And this brings me to #BernieOrBust. I have many friends who loathe Clinton and say that they cannot bring themselves to vote for her. By voting Clinton, they feel they are condoning both her and the two-party system itself. A Clinton presidency would do nothing to change or diminish the corruption and plutocracy in both the government and our political system as a whole, so better to vote third-party and send a message to the political establishment.
Here's the thing: I don't have the privilege of getting to "send a message" by voting for Stein, Johnson, or anyone else. I don't have that luxury because sending that message directly increases the odds of a Trump presidency (this is a mathematical fact), and a Trump presidency is a direct threat to me and all of the American Jews I know. I'm a cis white guy, so usually, I speak from a standpoint of immense privilege. In this singular, narrow but nonetheless high-stakes situation, I don't.
You may think I'm overblowing the risk. But I'll point out that in the late 19th century (and earlier), Jewish intellectuals warned that a genocide was coming. Those warnings were brushed off, because hey, that could never really happen. And then the Holocaust happened, and a third of Jewish population was wiped off the planet.
I saw someone make this argument to a non-Jewish friend of mine on Facebook. My friend replied that it made perfect sense for Jews to be terrified, and that she herself would feel frightened if she were Jewish. And yet, this friend made clear, she still intends to vote for Stein, and is willing to risk a Trump presidency.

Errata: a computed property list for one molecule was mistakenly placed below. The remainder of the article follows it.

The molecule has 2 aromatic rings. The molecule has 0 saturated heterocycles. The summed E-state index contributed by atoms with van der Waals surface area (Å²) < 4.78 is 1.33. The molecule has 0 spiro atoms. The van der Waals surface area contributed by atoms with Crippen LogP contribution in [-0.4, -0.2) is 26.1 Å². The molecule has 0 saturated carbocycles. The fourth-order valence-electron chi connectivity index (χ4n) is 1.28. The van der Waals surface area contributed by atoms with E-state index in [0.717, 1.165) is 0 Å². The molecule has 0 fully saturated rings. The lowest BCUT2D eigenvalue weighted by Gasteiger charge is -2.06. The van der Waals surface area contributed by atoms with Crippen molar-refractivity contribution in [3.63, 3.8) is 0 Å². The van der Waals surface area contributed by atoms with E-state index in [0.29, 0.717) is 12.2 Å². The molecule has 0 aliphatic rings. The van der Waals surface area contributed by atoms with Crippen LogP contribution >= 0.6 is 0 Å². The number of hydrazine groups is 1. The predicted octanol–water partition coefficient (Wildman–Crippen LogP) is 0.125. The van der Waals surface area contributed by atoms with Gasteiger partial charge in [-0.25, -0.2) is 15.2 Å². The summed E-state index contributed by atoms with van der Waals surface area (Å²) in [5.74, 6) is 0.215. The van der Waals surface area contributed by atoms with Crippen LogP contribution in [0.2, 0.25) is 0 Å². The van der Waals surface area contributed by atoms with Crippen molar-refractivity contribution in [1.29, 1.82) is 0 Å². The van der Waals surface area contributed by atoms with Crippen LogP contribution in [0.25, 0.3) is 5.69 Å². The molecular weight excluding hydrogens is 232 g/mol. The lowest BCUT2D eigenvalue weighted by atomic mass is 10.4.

This sentiment, which I've heard from several non-Jewish friends when I bring the issue up, breaks my heart. Because what I hear when I read that is, "I'm OK risking a Trump presidency because I'm not Jewish, so I know I'd be safe. But hey, good luck, Seth." And that, uh, doesn't feel good.
In the early 1930s, Adolf Hitler and the Nazi Party didn't have majority support, and were able to rise only thanks to infighting among the German left. This splintering of the opposition is the only reason Hitler was able to do what he did. I see a similar thing happening among many of my friends right now, and in the streets outside at the Democratic National Convention, and it scares the living shit out of me.
I'm not going to tell anybody how to vote. But to my white friends who are willing to risk a Trump presidency (and I've never met a #BernieOrBust person who wasn't white), either by staying home or voting third-party, I would ask that you ask yourself this: If you were Hispanic, would you feel that you had this option? Be honest. If you were a member of a minority group, would you conclude that the risk of a Trump presidency was one you could afford taking in order to send a message?
Maybe your answer is yes. But if your answer is no, I'd ask a follow up: Do you have any Hispanic, or Muslim, or black friends who you care about? Don't answer, just think about it.